03:33 - Source: CNN
Do Mar-a-Lago guests get special access to Trump?

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Outside pressure groups are flocking to the West Palm Beach media market for narrow, cheap TV campaigns

"We know he watches a lot of TV," said Karin Roland, who leads the political work for UltraViolet

Washington CNN —  

When President Donald Trump decamps from dreary Washington and jets off for an opulent weekend at Mar-a-Lago, he brings the city’s advertisers with him.

Washington has long been home to cable television spots crafted for solely the city’s influencers. With very little money, an outside group can create the impression in the minds of political powerbrokers that they are running an advertising campaign from coast to coast.

That mirage apparently plays just as well in the Florida sun, too.

Outside pressure groups are flocking to the West Palm Beach media market for narrow, cheap television campaigns on weekends when Trump calls it home. The budgets are small, but the buys are a reminder of the unusual efforts being undertaken just to convince one particularly avid television watcher.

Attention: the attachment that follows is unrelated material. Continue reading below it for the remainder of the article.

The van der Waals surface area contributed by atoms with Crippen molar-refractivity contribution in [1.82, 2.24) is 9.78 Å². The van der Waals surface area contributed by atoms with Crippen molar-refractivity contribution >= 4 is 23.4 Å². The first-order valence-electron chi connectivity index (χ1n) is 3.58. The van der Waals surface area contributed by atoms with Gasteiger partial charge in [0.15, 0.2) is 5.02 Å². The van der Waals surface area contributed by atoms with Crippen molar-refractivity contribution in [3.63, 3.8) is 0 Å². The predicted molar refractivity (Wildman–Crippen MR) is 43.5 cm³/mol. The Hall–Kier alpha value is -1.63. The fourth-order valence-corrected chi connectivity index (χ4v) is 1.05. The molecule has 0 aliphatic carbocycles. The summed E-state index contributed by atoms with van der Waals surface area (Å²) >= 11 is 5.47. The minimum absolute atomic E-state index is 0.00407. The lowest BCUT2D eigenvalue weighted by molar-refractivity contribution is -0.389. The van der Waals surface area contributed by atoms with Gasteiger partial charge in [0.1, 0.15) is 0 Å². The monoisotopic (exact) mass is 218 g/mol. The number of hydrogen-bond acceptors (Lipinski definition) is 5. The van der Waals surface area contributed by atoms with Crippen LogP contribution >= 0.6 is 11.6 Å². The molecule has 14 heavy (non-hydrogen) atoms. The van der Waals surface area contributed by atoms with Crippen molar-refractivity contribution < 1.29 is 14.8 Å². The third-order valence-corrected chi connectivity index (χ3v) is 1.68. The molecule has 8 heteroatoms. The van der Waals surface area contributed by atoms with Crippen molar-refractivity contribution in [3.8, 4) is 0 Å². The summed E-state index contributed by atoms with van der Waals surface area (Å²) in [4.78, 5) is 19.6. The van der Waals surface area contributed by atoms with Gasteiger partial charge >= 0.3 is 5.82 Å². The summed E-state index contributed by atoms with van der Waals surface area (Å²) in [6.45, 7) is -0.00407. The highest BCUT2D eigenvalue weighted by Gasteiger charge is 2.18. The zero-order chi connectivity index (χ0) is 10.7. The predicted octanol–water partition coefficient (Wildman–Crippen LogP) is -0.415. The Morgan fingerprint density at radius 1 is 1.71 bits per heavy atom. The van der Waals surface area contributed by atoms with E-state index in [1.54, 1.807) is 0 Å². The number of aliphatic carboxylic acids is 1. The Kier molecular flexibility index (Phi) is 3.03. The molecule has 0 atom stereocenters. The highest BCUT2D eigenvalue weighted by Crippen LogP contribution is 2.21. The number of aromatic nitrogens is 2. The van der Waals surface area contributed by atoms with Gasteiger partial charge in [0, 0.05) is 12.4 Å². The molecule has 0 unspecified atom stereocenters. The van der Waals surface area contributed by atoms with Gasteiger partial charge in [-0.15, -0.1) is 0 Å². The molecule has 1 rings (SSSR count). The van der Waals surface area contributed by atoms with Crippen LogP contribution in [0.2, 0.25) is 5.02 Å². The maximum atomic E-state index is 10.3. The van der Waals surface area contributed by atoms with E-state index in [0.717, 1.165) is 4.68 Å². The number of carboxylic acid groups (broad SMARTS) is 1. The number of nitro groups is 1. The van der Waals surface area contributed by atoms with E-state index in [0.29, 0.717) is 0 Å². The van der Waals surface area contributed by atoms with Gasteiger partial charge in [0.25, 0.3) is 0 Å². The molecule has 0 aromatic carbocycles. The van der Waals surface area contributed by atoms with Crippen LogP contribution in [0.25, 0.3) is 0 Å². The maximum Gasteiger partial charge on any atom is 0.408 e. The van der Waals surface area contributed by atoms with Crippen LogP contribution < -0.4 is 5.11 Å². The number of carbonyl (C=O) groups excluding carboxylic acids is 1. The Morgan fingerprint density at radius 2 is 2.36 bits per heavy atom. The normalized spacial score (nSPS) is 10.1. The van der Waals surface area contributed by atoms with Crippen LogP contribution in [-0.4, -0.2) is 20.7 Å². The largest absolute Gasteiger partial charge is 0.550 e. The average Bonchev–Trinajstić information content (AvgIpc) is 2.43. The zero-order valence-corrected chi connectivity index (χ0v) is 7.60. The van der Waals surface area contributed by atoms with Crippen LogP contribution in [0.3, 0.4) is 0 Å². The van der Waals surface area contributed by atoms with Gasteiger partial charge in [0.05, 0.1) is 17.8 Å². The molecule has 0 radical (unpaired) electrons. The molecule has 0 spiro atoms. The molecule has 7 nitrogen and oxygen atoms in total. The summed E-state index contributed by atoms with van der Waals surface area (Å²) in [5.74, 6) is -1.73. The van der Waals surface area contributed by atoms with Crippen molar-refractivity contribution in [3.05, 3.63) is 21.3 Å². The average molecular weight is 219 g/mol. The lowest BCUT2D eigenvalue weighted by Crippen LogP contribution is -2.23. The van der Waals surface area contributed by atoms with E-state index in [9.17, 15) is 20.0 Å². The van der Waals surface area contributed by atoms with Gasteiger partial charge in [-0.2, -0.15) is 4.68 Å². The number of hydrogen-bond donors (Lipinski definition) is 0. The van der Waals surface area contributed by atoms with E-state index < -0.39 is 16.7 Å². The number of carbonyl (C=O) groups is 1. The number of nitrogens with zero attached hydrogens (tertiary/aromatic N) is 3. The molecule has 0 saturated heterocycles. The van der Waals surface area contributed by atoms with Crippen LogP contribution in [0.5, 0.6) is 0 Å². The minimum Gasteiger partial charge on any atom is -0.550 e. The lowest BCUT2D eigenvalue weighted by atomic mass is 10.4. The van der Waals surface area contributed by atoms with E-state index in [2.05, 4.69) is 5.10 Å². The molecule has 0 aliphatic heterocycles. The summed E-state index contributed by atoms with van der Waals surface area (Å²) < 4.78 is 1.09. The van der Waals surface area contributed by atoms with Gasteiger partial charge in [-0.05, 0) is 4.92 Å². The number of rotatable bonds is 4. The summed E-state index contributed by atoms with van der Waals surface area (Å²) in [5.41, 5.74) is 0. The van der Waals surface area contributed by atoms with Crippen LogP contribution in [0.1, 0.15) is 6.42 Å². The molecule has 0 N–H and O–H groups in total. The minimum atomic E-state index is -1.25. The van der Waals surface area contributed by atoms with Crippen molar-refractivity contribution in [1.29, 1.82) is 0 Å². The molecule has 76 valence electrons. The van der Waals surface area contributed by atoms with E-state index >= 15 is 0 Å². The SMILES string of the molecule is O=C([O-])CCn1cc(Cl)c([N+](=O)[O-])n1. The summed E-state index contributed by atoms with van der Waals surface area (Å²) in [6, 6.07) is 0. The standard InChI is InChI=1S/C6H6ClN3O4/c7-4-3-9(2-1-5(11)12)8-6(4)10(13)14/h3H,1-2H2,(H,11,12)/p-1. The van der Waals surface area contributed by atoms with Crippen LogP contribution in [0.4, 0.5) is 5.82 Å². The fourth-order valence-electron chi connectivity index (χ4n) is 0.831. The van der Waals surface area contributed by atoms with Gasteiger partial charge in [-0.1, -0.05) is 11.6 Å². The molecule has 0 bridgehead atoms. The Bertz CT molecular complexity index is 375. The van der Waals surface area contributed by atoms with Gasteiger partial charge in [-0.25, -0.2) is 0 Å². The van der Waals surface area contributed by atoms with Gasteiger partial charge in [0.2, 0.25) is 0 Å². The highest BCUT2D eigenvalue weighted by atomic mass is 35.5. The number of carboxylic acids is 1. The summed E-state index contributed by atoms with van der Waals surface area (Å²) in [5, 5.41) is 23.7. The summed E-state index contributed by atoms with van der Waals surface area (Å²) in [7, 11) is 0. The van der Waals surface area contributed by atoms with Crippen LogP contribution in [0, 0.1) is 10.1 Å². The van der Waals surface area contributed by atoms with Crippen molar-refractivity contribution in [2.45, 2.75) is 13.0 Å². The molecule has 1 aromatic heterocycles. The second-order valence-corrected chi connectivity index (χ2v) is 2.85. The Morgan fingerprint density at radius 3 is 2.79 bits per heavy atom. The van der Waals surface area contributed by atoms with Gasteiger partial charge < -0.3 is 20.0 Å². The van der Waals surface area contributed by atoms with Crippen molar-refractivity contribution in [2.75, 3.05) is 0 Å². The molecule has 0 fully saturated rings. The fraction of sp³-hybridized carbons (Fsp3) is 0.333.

When he’s back up the north, the ads vanish.

When Trump touches down at his resort on Friday, he can catch both anti-abortion group Susan B. Anthony List on Fox News or MSNBC, or then switch over to broadcast to hear abortion rights advocates Cancer Survivors for Planned Parenthood make the exact opposite argument, according to buy contracts seen by CNN.

For just a few nickels – Planned Parenthood’s buy there is a grand total of $675 – you may earn a valuable audience of one.

“We know he watches a lot of TV,” said Karin Roland, who leads the political work for UltraViolet, a liberal advocacy group drawn to the same tactic. “We definitely want Donald Trump to see this ad.”

So two weekends ago, during Trump’s last trip to Florida, the group put $2,050 on West Palm Beach NBC affiliate, WPTV, as part of a weekend buy that included a Trump favorite: “Saturday Night Live.”

Advertisers argue that given Trump’s voracious media appetite, the buys have a chance of succeeding. And for a cash-strapped group itching to influence policy, a few weekend cable ads are far more cost-effective than the salaries for a suite of lobbyists.

Television stations in the area say they haven’t noticed an uptick in their bank accounts. But the buys are encouraging a tit-for-tat war for the mind of the President, not dissimilar from the squabbles that might unfold in the Oval Office.

So after Planned Parenthood began its minor buy, Susan B. Anthony List responded to the tune of $18,258.

“This is the place where they’ve decided to have the argument,” said Mallory Quigley, the group’s spokeswoman, “and we’re going to meet them there.”